the marriage act.

Peter Cardone, “My wife wants me to take pictures of her,” 2008.

Lately, Culture Rover has been mesmerized by Peter Cardone’s photograph, “My wife wants me to take pictures of her,” whose title and image capture something so essential about spousal relationships.

Something about this photograph encapsulates the secret communication — the almost-physiological conversations of emotion, sensation, and meaning — that occur between a couple. Is it the ambiguous location, which looks like a driveway in front of a garage, and suggests a couple on the threshold between public and private, either on their way out of or into their home? Is it the wife’s gaze, which is at once suspicious and welcoming, impatient and curious? Or is it the title, which makes one wonder whether Cardone’s wife actually wishes to have her photo taken, or whether it is Cardone who desires that his wife want to have her photo taken?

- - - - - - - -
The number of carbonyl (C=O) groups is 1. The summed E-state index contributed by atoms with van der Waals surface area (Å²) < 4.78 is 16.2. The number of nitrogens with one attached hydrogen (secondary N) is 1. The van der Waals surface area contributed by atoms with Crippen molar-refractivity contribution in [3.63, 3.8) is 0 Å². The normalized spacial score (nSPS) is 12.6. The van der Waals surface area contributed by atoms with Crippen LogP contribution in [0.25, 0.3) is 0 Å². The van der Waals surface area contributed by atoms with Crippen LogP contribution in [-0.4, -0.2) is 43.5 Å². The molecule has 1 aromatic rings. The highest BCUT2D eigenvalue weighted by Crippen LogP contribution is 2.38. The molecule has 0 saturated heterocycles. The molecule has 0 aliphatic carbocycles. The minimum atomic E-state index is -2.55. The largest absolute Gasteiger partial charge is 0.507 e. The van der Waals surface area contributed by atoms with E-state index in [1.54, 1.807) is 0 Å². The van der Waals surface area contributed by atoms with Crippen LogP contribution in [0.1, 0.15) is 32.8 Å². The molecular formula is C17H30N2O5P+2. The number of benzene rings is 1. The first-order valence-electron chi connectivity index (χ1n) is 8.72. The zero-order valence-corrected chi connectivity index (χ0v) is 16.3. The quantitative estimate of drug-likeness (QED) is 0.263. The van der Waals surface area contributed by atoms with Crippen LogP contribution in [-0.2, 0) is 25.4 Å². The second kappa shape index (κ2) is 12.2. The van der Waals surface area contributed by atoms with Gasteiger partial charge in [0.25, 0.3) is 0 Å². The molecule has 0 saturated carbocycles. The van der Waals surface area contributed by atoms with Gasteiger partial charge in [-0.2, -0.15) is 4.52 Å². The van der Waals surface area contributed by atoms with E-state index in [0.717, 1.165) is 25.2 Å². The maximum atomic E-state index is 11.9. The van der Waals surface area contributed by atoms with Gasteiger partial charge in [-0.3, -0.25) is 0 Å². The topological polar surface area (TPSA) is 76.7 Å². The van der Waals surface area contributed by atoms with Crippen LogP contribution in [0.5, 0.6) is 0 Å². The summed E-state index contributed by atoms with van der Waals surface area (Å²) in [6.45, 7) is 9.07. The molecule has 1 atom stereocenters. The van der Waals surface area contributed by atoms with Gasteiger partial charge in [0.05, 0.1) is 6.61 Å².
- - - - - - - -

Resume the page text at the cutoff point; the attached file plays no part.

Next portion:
The photograph is so casual as to be a snapshot. It’s a “picture,” not a “photograph.” It is something vernacular, not high art. And yet, in its magnetic energy, which pulls the reader toward the dreamlife of domestic normality, the image begins to look more and more staged. Is this even Cardone’s wife or just a model or friend playing his wife? Has Cindy Sherman entered the building (or better said emerged from the garage in the background)? Is this photograph so real as to appear not real? Or is it just a moment in the driveway, between art and the everyday, on the way home from or to the market?

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